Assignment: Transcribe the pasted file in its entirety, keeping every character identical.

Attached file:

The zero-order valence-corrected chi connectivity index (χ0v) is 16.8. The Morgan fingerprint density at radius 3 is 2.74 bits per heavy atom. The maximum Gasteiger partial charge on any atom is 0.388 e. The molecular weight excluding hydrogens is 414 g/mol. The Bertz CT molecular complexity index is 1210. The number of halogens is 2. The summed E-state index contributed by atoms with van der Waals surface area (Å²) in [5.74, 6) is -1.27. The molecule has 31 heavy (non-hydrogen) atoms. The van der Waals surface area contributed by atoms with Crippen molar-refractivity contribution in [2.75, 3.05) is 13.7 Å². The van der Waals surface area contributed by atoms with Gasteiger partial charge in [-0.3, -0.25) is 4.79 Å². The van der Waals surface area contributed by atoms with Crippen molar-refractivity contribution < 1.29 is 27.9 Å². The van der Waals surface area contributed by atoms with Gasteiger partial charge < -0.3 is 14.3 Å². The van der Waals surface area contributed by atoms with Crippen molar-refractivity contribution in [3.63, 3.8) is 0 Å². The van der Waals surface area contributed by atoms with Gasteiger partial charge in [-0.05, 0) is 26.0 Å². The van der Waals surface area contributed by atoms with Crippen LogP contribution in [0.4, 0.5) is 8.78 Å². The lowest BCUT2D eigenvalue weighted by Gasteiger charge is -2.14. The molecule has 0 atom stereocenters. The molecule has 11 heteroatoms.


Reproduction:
The zero-order valence-corrected chi connectivity index (χ0v) is 16.8. The Morgan fingerprint density at radius 3 is 2.74 bits per heavy atom. The maximum Gasteiger partial charge on any atom is 0.388 e. The molecular weight excluding hydrogens is 414 g/mol. The Bertz CT molecular complexity index is 1210. The number of halogens is 2. The summed E-state index contributed by atoms with van der Waals surface area (Å²) in [5.74, 6) is -1.27. The molecule has 31 heavy (non-hydrogen) atoms. The van der Waals surface area contributed by atoms with Crippen molar-refractivity contribution in [2.75, 3.05) is 13.7 Å². The van der Waals surface area contributed by atoms with Gasteiger partial charge in [-0.3, -0.25) is 4.79 Å². The van der Waals surface area contributed by atoms with Crippen molar-refractivity contribution < 1.29 is 27.9 Å². The van der Waals surface area contributed by atoms with Gasteiger partial charge < -0.3 is 14.3 Å². The van der Waals surface area contributed by atoms with Crippen molar-refractivity contribution in [3.63, 3.8) is 0 Å². The van der Waals surface area contributed by atoms with Gasteiger partial charge in [-0.05, 0) is 26.0 Å². The van der Waals surface area contributed by atoms with Crippen LogP contribution in [0.4, 0.5) is 8.78 Å². The lowest BCUT2D eigenvalue weighted by Gasteiger charge is -2.14. The molecule has 0 atom stereocenters. The molecule has 11 heteroatoms.